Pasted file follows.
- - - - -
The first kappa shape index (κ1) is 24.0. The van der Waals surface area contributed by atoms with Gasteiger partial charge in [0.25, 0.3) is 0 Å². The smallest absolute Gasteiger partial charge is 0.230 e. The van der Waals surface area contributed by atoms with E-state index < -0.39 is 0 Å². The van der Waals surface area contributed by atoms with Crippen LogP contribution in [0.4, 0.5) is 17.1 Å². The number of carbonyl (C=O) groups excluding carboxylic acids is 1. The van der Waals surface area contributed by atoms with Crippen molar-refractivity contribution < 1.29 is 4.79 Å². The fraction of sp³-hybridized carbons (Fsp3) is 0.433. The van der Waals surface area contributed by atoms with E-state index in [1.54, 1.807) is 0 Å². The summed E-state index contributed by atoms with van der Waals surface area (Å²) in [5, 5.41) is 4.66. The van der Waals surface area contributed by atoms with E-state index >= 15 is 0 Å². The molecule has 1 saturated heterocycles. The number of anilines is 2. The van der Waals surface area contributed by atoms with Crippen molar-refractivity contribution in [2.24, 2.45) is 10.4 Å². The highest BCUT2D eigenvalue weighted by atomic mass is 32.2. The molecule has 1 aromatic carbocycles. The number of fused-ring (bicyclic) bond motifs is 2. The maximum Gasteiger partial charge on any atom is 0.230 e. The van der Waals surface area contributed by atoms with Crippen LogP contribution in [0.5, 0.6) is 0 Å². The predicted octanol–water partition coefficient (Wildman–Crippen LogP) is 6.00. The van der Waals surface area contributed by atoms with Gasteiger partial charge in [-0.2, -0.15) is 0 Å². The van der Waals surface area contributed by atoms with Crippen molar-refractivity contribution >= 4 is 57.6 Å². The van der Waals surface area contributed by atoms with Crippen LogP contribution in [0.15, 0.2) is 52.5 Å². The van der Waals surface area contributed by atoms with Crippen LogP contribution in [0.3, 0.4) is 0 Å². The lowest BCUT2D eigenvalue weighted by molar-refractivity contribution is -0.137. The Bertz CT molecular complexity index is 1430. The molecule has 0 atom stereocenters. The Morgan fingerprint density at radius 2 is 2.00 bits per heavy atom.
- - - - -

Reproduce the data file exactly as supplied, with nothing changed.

The first kappa shape index (κ1) is 24.0. The van der Waals surface area contributed by atoms with Gasteiger partial charge in [0.25, 0.3) is 0 Å². The smallest absolute Gasteiger partial charge is 0.230 e. The van der Waals surface area contributed by atoms with E-state index < -0.39 is 0 Å². The van der Waals surface area contributed by atoms with Crippen LogP contribution in [0.4, 0.5) is 17.1 Å². The number of carbonyl (C=O) groups excluding carboxylic acids is 1. The van der Waals surface area contributed by atoms with Crippen molar-refractivity contribution < 1.29 is 4.79 Å². The fraction of sp³-hybridized carbons (Fsp3) is 0.433. The van der Waals surface area contributed by atoms with E-state index in [1.54, 1.807) is 0 Å². The summed E-state index contributed by atoms with van der Waals surface area (Å²) in [5, 5.41) is 4.66. The van der Waals surface area contributed by atoms with E-state index >= 15 is 0 Å². The molecule has 1 saturated heterocycles. The number of anilines is 2. The van der Waals surface area contributed by atoms with Crippen molar-refractivity contribution in [2.24, 2.45) is 10.4 Å². The highest BCUT2D eigenvalue weighted by atomic mass is 32.2. The molecule has 1 aromatic carbocycles. The number of fused-ring (bicyclic) bond motifs is 2. The maximum Gasteiger partial charge on any atom is 0.230 e. The van der Waals surface area contributed by atoms with Crippen LogP contribution in [0.5, 0.6) is 0 Å². The predicted octanol–water partition coefficient (Wildman–Crippen LogP) is 6.00. The van der Waals surface area contributed by atoms with Gasteiger partial charge in [-0.2, -0.15) is 0 Å². The van der Waals surface area contributed by atoms with Crippen molar-refractivity contribution >= 4 is 57.6 Å². The van der Waals surface area contributed by atoms with Crippen LogP contribution in [0.15, 0.2) is 52.5 Å². The van der Waals surface area contributed by atoms with Crippen LogP contribution in [0.3, 0.4) is 0 Å². The lowest BCUT2D eigenvalue weighted by molar-refractivity contribution is -0.137. The Bertz CT molecular complexity index is 1430. The molecule has 0 atom stereocenters. The Morgan fingerprint density at radius 2 is 2.00 bits per heavy atom.